The dancer’s life

Junior Kendall Link expresses herself through dance


Kelsi Brinkmeyer

Junior Kendall Link has dedicated 11 years to dance.

Story by Amanda Hackleman, Viewpoint editor

The curtain rises on a stage. In the center stands a girl ready to start her dance. The music starts, and she starts her routine that she’s worked so hard to perfect. The audience is wowed, standing to their feet as she finishes. It’s a standing ovation.

The girl is junior Kendall Link. She’s been dancing for 11 years of her life, and she loves every minute of it. Though a lot of work goes into dancing, she doesn’t let it stop her from following her dream and staying on the stage.

“I work extremely hard. It’s worth it because when it comes to performance time, I want to put on a good show for everyone,” Link said.

She’s dedicated to the dancer’s lifestyle. Even with long rehearsals and difficult dances, she never stops trying to be better. When most people complain about the difficulties, she just smiles and keeps on dancing. She loves everything about dance so much, she can’t find a reason to complain.

“Dancing. That is my favorite part,” Link said. “I think learning the routines is my absolute favorite part. Most people would say routines are the hardest part, but for me it’s waiting for the big day of recital.”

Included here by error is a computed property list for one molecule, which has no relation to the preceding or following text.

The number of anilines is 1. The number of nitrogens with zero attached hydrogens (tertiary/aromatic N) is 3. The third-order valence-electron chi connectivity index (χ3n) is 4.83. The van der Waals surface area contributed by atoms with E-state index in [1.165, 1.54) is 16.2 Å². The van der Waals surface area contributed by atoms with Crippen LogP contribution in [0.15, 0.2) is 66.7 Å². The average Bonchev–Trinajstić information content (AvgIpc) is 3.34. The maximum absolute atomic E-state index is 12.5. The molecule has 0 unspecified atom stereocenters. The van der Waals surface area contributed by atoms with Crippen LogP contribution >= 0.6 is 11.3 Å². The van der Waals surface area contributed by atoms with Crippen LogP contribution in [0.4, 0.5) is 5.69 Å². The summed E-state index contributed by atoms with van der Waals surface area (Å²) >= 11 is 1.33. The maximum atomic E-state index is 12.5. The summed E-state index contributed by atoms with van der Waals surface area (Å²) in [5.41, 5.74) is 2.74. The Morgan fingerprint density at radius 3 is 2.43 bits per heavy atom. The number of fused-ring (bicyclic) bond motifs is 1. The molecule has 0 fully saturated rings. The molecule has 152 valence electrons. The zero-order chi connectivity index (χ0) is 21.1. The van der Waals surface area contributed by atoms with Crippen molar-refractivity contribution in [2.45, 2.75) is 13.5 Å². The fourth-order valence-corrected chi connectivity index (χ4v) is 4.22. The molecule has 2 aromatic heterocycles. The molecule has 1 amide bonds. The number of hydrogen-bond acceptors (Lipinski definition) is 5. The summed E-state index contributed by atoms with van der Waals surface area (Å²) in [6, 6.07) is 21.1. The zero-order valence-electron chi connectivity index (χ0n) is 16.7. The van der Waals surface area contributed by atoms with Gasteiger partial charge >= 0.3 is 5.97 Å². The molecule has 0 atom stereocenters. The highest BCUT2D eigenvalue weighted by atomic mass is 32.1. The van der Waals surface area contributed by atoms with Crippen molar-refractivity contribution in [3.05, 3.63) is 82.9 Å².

Out of all forms of dance, even this dedicated performer has favorites. Though she enjoys all styles, she finds Spanish to be the most challenging and entertaining to do.

“Spanish is my favorite style. It’s my favorite because of the different style of music and moves incorperated into it.” Link said. “The music is Mexican-oriented. The most important part of Spanish is the castanets. They’re instruments that require a lot of hand movements and hand practice. They’re black with a shoe string tied at the end, and if you push them together, they make a sound.”

When a performance nears, she finds herself thinking about it constantly. It’s the most exciting part for any dancer–to get up on stage. As the day draws closer, she finds herself beyond excited, with a few nervous habits that tend to come with the waiting.

“The weeks before recitals, I’m always at school tapping or moving my feet for practice,” Link said. “The day before the recital, I always try to go back and think over all my dances. I hype myself up to do really well the next day.”

She wants to be original, so that anyone watching will see a performance they will never forget. She doesn’t want anyone to leave feeling as if she did a mediocre or average routine. She wants to give the audience something that deserves their applause.

“Last year, when I did my solo, I picked a song that was different than usual,” Link said. “I didn’t know how it would turn out. After I performed, I got a standing ovation and five bouquets of roses. It was incredibly special.”